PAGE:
But I digress…the gist behind both of these new labels is that games can create life in the real world. Usually people think it’s the other way around, but I really believe that one can apply the same principles that drive great storytelling and game design in real-world scenarios. I try to do this all the time already, trying to create a spark that jumps between environment, artifact, passion, and desire. It’s the basis for how I teach and explain things. It’s the reason I love being alive in the world, and it’s an incredibly large field to play in. I’m a game designer, and I like to tell stories, and I know a thing or two about technology, design, and human desire. Surely there is a need for that somewhere, if I have to create the need myself through my writing and design work.

4. COLLABORATION

Ah, but I can’t do it all alone. I’ve been holding off on seeking true collaborators because, frankly, I’ve been afraid that it would not work out and I’d be left holding the bag. I’ve been burned a few times before, and this has made me a little gun-shy when it comes to pulling the trigger. But NO MORE. It’s time to create some group energy that benefits everything.

With my newfound focus on design and game-driven process, I may be able to contribute a certain “vision” in certain kinds of development projects. I’m also a good listener, if somewhat scattered. I think there are five hurdles to overcome:

  1. My most immediate need is a way to maintain continuity on a wide variety of disparate projects; this may mean working with interns or figuring out a way of establishing lightweight project management; a dip into some of the agile methodologies could provide some clues. However, this presumes that maintaining continuity is my responsibility. Now, continuity is very important in getting anything done, but equally important is direction. Continuity management takes up huge parts of my mental energy, because I tend to be obsessively detail-oriented when it comes to this stuff. However, I don’t particularly enjoy doing it. An equally valuable contribution might be just one or two hours of my time listening and contributing to the development of various pieces of software and design. I may provide some writing, clarification, and design work as needed, but my responsibility would largely be writing the story we live through the application of real time narrative. If that doesn’t make sense, think of it as technical or creative direction.

  2. What about ownership? With multiple people contributing work that’s difficult to assess for “equality of effort”, how do you avoid arguments? Frankly, I don’t want to worry about it, so I am thinking that everyone who contributes gets nonexclusive rights to the source assets and concepts, with which to do what they please. An example might be if I’m contributing design to a project, then I also get access to source code. The programmer would get access to my source design files. This might be a good way to rapidly build up my development skills by leveraging the work of more experienced developers.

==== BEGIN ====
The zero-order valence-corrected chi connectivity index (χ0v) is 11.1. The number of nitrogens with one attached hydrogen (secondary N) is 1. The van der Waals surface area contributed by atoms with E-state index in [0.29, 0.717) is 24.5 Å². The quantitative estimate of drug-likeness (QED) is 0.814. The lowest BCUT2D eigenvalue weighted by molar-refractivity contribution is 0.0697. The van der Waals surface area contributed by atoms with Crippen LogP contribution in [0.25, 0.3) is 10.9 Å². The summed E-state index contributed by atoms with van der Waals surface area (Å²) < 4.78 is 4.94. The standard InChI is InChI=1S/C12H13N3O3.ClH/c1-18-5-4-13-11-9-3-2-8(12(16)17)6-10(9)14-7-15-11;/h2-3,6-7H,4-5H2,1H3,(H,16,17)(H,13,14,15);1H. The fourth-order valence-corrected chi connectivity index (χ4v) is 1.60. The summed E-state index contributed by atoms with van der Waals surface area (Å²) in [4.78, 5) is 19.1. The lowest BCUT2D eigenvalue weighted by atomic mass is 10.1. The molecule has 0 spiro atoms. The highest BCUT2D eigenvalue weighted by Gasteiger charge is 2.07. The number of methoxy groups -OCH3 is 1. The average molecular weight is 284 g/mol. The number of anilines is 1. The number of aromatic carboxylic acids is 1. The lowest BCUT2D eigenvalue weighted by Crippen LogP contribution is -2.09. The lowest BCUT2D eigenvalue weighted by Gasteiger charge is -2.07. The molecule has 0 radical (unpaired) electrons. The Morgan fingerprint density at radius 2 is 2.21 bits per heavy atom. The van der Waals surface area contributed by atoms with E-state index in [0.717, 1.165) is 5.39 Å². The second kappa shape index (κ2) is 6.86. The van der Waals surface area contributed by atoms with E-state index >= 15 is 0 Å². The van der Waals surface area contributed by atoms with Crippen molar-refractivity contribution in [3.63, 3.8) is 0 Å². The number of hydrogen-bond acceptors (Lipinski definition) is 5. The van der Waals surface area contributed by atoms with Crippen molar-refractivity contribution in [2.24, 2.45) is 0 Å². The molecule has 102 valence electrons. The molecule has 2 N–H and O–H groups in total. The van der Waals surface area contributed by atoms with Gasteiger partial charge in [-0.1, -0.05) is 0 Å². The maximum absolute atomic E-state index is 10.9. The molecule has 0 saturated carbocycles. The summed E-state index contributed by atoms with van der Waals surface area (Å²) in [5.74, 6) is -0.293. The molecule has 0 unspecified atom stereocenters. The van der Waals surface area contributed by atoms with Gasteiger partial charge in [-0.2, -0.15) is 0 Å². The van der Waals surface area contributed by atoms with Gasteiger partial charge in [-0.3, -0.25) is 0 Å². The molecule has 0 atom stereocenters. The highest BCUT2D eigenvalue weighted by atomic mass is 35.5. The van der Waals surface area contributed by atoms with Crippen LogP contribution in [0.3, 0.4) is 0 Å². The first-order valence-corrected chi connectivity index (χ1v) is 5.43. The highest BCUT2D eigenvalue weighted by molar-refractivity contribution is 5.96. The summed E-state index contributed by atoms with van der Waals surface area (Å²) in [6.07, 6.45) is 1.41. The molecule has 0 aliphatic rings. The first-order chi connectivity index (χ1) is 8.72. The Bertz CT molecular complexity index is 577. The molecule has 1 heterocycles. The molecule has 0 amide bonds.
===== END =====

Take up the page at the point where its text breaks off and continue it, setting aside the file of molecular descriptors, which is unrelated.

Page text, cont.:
3. Then there’s coordination. I’m thinking that it would be cool to be involved in 3 or 4 projects at once, with many people, so how do you keep track of it all? This is a tough one. Email sucks. A wiki might work, though I really hate wikis because they’re so ugly, and a lot of the open source collaboration tools don’t do a good job of showing continuity (there’s that word again…I guess I’m still hung up on it). At the very minimum, there needs to be a way for me and others to write the story of what’s going on, providing a clear vision of what’s happened and what might happen next. Then, there needs to be working areas for sharing files, source control, live documentation, and issue tracking. And for me to want to use it, it has to look nice. Any ideas on what that system might be? I know I’m being super picky, so feel free to tell me to get over it and just use X.

  4. What of accountability and control? This has tended to burn me up in real project work, both for myself as a perfectionist and as a source of worry when responsible for the quality of others. Maybe the solution is to just let go and be happy if anything happens at all. Instead of a development timetable, we could take a unit approach to measuring contribution. That’s just another way of saying “I’m into it” or “I’m not”; make that clear up front that people will commit when they’re interested, and that they’ll commit to a limited engagement to push to the next step taking no more than X hours, where X is less than 4 hours. Each of these micro contributions will be integrated into the next build or release, and the contributors who took it to that next stage each get all the assets they used to build up to that point.